The ‘try anything approach’ to social media is ruining brand identities.
Frequently on social media channels, especially LinkedIn, you’ll see posts that extol the practice of not ‘overthinking it’; just post anything and see if it works. If it doesn’t, move on, change it and post something else.
All fine and dandy, except.
Except, it isn’t.
I recently visited the TikTok account of a well-know high street brand and I was flabbergasted.
A mish mash of ‘trying to be funny videos’, ‘how to’ explainers and even some weird clips that were actually critical of the company’s merchandise for no apparent reason.
Its sole purpose, it appeared, was simply to try and get clicks and likes.
The problem was (is) that it paid no attention to the company’s brand. It didn’t have any consistency about it. It was unclear who their target audience was (I don’t even think this was a consideration for them).
It was a mess.
What prompted me to go there was a boast from someone in the social media team that one of their videos had gone ‘viral’ (not sure what criteria they used to judge this) and they had gained more followers. Happy days.
Except the content bore no resemblance to their high street presence.
It was, as marketing people used to say (and may still do), not ‘on brand’.
The company are running two parallel brands: one that’s quite sober and in keeping with their history, the other that’s a zany exploration of how many views, clicks, likes and whatevers they can get on social media.
In keeping with the ‘try it and see if it works’ methodology, they have created an eclectic mix of media content. But without, it seems, any regard for the company’s brand or brand values.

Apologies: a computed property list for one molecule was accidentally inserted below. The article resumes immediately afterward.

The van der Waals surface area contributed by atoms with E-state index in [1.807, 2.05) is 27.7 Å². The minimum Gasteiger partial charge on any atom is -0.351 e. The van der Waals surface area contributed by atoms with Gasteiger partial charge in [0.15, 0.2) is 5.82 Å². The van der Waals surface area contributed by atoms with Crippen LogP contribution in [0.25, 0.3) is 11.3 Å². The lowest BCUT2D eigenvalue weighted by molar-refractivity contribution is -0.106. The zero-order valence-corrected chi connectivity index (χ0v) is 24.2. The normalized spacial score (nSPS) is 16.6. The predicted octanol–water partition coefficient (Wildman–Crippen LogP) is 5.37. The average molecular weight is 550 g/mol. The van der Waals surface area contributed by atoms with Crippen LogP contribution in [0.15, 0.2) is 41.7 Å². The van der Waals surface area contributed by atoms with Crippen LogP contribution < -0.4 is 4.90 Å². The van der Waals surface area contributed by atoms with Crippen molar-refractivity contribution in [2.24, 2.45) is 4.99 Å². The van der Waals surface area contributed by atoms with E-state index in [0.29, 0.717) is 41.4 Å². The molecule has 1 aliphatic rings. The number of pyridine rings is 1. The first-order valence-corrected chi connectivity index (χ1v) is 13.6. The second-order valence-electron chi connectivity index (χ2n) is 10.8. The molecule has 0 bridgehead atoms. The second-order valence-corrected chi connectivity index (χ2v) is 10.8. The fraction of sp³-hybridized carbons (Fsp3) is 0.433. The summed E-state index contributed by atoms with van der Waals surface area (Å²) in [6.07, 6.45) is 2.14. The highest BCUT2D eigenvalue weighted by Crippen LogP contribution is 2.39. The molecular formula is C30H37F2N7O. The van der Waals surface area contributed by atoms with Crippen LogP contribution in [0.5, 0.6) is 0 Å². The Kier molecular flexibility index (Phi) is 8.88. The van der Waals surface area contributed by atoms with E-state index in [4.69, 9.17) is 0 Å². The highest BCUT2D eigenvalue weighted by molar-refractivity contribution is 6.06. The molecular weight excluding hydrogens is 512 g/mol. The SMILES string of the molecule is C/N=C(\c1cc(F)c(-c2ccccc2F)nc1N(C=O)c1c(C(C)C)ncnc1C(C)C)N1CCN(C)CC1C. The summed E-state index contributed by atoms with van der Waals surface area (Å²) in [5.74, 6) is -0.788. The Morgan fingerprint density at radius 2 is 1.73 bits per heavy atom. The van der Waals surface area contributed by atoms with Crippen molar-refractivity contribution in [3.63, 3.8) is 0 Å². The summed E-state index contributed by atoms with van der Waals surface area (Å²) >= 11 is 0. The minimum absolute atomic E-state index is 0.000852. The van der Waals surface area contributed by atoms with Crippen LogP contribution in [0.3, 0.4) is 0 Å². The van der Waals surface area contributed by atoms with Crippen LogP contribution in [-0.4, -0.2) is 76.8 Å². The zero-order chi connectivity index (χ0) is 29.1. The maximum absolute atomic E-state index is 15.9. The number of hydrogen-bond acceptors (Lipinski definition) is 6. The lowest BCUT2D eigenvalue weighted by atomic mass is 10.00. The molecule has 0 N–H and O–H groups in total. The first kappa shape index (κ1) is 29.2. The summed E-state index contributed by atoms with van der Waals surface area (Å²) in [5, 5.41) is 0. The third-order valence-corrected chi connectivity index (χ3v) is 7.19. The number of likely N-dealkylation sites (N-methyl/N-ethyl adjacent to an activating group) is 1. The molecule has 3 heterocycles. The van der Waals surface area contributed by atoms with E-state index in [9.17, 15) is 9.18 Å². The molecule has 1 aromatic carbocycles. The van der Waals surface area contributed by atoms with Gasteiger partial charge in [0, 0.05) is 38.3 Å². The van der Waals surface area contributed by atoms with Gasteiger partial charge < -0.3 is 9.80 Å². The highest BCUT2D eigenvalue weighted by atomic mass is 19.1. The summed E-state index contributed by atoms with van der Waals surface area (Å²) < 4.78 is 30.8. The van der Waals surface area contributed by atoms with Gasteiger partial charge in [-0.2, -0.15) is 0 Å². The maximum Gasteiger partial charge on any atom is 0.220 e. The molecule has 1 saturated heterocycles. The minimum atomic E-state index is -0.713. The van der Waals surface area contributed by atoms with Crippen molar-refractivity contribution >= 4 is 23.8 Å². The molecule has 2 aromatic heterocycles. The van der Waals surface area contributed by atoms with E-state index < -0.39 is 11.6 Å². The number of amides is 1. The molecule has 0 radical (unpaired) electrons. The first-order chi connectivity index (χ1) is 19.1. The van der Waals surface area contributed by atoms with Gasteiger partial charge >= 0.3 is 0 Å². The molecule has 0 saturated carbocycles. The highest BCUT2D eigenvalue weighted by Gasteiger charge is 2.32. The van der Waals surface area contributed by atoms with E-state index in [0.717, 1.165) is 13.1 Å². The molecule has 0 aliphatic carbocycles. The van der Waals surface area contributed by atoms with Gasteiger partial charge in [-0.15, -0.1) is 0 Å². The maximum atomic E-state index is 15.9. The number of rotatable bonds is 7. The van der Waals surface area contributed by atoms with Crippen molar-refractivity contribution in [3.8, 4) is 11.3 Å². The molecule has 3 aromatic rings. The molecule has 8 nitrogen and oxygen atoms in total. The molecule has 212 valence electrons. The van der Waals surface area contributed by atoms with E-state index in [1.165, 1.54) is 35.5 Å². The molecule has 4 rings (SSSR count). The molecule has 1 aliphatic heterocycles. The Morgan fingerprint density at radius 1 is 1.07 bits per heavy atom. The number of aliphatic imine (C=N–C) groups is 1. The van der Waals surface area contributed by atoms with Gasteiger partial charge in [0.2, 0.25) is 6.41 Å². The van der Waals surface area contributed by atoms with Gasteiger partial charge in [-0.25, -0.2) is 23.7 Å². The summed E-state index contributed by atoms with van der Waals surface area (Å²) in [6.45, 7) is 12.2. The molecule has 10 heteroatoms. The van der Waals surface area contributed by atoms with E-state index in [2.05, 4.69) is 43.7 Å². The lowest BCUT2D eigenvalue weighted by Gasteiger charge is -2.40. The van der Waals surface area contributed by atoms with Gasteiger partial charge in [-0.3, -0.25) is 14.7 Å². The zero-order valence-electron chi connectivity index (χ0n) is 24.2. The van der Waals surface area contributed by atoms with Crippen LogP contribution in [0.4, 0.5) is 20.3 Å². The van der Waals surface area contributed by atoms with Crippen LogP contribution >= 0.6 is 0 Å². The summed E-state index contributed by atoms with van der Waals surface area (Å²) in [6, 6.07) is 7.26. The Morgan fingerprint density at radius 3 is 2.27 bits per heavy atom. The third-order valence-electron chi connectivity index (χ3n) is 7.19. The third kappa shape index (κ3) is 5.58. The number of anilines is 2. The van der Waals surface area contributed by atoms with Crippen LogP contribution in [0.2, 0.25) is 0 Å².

And, although I have singled them out, they are not alone. Too many companies are copying each other, led by social media gurus who have used social media effectively to build their own profiles.
But, their profiles are their brand. Their zaniness is what they are about. It’s why people like them. They’ve built their following around their product: themselves.
For a corporate brand to try to ape this behaviour is folly. They may get clicks for their 10 second capers and they may also find that they have to become dafter and more extreme to keep the likes and followers coming back.
All the time moving further away from their true brand identity. And their true brand identity is what people experience when they interact in real life.
If the real life experience doesn’t match up with the marketing proposition, it is unlikely to end well.
It shows confused thinking within the organisation, a lack of understanding who their audience (customer) is, and, I predict, a rocky time ahead for at least one more, well-known, high street brand.
In our experience, it is highly usual for a single department in a business to be a maverick operator. Individual departments tend to operate in line with the overall culture of a company: good or bad.
So, if you see something that’s not working properly at ‘shop floor’ level or, in this case, the marketing department, you can be sure that things aren’t right in the boardroom either.